Author Topic: EEVblog #936 - Mailbag  (Read 14355 times)

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Offline SeanB

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Re: EEVblog #936 - Mailbag
« Reply #25 on: October 30, 2016, 02:50:15 pm »
OOooh, love those flatpack ICs in their colorful plastic holders! Betcha those are Philco.

Man I'd love a few of those chips. One to crack open and look inside.

Those would be either Ti or Fairchild, and as a trap the pinout for the PM3 flatpack is almost always different to the DIL package pinout, though the actual die inside is the same, and the sequence of pins is the same, just the power and ground pins are the shortest ones in the middle of the package, not the more common DIL version where they are top right and bottom left.

crDSC01484 by SeanB_ZA, on Flickr

As to the 4 bangers, those are cost optimised to the extreme, with the boards being single sided so they could be screen printed with the india ink conductors, then copper plated ( saved copper on the board, and you use a much thinner board) and then there was a punch die that both cut the finished boards out of the panel and cut the joins that made the plating possible ( the 2,3 or more thin traces leading to a hole in the board, or off the edge) so you make a very cheap but very reliable board. The screen printed resist and the silver loaded epoxy screen jumpers as well are quite reliable, and also can be done on the large panel before punching, making it possible to do 100 boards at a time in a single pass through the drying oven.

Offline Fallingwater

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Re: EEVblog #936 - Mailbag
« Reply #26 on: November 22, 2016, 03:31:18 pm »
Bookeen emerged as a respectable manufacturer in the early days of eBook reader. We're talking ancient history here... TEN years ago! *gasp*

Kindles were yet to become a thing, and the e-paper market was largely dominated by Sony's early offerings - with excellent hardware but proprietary and intentionally crippled software, in the great Sony tradition of ineffectually blocking anything that could plausibly be pirated.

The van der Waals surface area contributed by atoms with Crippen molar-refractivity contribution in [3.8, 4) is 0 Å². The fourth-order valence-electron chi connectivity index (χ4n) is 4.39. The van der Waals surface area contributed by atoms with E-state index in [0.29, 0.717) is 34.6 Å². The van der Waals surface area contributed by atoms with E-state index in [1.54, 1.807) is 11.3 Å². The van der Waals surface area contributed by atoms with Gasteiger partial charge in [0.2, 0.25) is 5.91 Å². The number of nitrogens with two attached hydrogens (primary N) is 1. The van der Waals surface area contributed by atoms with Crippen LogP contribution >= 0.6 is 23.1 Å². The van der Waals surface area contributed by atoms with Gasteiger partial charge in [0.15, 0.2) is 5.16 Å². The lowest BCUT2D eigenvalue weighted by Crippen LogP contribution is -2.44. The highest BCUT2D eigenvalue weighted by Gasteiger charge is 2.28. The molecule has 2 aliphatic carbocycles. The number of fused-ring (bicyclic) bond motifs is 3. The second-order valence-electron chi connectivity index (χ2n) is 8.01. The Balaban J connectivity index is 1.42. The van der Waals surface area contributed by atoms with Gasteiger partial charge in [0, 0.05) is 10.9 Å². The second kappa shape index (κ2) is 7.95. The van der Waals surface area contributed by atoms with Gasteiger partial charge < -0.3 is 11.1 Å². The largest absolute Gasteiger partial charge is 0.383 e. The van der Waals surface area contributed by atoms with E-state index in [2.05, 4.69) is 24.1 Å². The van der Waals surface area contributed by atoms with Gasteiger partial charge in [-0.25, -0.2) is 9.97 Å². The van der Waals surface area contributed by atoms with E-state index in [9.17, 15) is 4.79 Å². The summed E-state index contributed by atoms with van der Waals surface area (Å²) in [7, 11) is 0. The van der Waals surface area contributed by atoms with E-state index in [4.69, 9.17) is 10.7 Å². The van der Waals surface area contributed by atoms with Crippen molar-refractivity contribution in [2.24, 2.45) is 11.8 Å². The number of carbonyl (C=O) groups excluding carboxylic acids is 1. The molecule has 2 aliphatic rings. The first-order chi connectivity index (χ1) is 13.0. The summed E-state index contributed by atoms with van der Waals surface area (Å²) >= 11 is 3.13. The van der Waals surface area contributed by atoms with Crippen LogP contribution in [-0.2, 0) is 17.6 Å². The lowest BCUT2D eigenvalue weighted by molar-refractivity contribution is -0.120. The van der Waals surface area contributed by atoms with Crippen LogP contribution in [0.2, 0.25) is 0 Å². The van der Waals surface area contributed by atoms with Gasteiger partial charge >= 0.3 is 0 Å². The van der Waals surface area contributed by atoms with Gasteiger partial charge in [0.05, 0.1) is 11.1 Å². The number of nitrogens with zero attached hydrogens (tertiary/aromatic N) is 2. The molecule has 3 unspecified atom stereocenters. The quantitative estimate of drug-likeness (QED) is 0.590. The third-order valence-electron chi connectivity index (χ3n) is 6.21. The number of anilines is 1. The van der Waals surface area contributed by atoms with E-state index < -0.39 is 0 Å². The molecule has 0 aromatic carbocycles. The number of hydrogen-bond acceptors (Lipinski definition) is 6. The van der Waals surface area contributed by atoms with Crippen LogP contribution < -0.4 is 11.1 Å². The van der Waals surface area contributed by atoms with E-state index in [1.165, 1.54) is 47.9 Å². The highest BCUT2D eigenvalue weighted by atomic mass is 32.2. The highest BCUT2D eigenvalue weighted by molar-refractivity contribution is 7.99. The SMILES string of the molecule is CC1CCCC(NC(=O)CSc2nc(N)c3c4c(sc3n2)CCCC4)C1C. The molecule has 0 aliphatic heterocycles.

When others started entering the market Sony employed their well-honed process of trying to ram crippled products down people's throats anyway and only facing reality and releasing products that actually worked much too late - because that had worked so well a few years earlier in selling more mp3 players than Apple and Creative.

In any case the market was left wide open to the competitors, who all had worse hardware but readers that didn't require you to jump through absurd copy-protection loops to read your ebooks - which was important because at the time most people were actually reading pirated content, digital delivery being in its infancy.

It didn't take long for Amazon to start flexing its muscles and developing the concept of the store-dependant device, but in the meantime a smattering of smaller manufacturers brought their own e-readers to market, and Bookeen was probably the most successful of them until Kobo came around. Then Amazon dropped the price of the basic Kindles to impulse-buy levels and that was that, but before that happened Bookeen actually made some decent readers.

I myself have a Bookeen Cybook Opus as my own e-reader; I bought it six years ago for 110 euro (on a special sale - it used to cost 150), use it daily and have never felt the need to replace it - it's very basic, but it's small and easily pocketable and does its one job perfectly fine.

Bookeen themselves still exist, but they can't be in good shape; their ebook sales service is basically unknown, their last reader was announced in 2014 (and even that didn't receive stellar reviews), they've vanished from offline store shelves and Amazon and Kobo have stolen all the market. I've seen some local rebrands being sold recently that look suspiciously like the Opus; I suspect Bookeen gets all its current profit from licensing its designs to rebranders, though even that can't be much because the rebrands themselves aren't actually cheaper than Kindles.
« Last Edit: November 22, 2016, 03:34:19 pm by Fallingwater »

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